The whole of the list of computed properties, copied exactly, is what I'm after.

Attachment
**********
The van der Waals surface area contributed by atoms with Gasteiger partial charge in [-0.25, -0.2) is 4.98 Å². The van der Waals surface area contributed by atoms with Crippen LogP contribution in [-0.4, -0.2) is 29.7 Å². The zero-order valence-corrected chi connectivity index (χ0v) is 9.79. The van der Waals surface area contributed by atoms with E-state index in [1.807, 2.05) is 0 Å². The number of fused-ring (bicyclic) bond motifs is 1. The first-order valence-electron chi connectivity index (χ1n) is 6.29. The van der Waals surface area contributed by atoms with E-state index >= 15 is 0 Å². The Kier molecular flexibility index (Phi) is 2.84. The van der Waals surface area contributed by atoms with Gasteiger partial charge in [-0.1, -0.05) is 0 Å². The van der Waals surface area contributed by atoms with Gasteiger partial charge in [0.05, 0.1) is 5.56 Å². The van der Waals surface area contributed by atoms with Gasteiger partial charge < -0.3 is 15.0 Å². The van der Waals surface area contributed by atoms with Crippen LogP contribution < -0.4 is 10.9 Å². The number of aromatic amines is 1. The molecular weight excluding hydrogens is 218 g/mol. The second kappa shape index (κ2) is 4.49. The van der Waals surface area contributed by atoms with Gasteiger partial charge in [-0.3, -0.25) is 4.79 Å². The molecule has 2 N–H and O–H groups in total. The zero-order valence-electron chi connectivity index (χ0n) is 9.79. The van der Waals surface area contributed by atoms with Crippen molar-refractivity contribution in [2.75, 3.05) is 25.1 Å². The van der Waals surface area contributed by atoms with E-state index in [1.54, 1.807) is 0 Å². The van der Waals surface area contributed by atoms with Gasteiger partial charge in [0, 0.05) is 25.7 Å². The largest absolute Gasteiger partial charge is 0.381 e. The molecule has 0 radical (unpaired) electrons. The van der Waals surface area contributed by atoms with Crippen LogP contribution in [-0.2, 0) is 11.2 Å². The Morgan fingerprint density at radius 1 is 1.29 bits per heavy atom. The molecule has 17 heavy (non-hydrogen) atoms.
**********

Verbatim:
The van der Waals surface area contributed by atoms with Gasteiger partial charge in [-0.25, -0.2) is 4.98 Å². The van der Waals surface area contributed by atoms with Crippen LogP contribution in [-0.4, -0.2) is 29.7 Å². The zero-order valence-corrected chi connectivity index (χ0v) is 9.79. The van der Waals surface area contributed by atoms with E-state index in [1.807, 2.05) is 0 Å². The number of fused-ring (bicyclic) bond motifs is 1. The first-order valence-electron chi connectivity index (χ1n) is 6.29. The van der Waals surface area contributed by atoms with E-state index >= 15 is 0 Å². The Kier molecular flexibility index (Phi) is 2.84. The van der Waals surface area contributed by atoms with Gasteiger partial charge in [-0.1, -0.05) is 0 Å². The van der Waals surface area contributed by atoms with Gasteiger partial charge in [0.05, 0.1) is 5.56 Å². The van der Waals surface area contributed by atoms with Gasteiger partial charge < -0.3 is 15.0 Å². The van der Waals surface area contributed by atoms with Crippen LogP contribution < -0.4 is 10.9 Å². The number of aromatic amines is 1. The molecular weight excluding hydrogens is 218 g/mol. The second kappa shape index (κ2) is 4.49. The van der Waals surface area contributed by atoms with Gasteiger partial charge in [-0.3, -0.25) is 4.79 Å². The molecule has 2 N–H and O–H groups in total. The zero-order valence-electron chi connectivity index (χ0n) is 9.79. The van der Waals surface area contributed by atoms with Crippen molar-refractivity contribution in [2.75, 3.05) is 25.1 Å². The van der Waals surface area contributed by atoms with E-state index in [1.54, 1.807) is 0 Å². The van der Waals surface area contributed by atoms with Gasteiger partial charge in [0, 0.05) is 25.7 Å². The largest absolute Gasteiger partial charge is 0.381 e. The molecule has 0 radical (unpaired) electrons. The van der Waals surface area contributed by atoms with Crippen LogP contribution in [-0.2, 0) is 11.2 Å². The Morgan fingerprint density at radius 1 is 1.29 bits per heavy atom. The molecule has 17 heavy (non-hydrogen) atoms.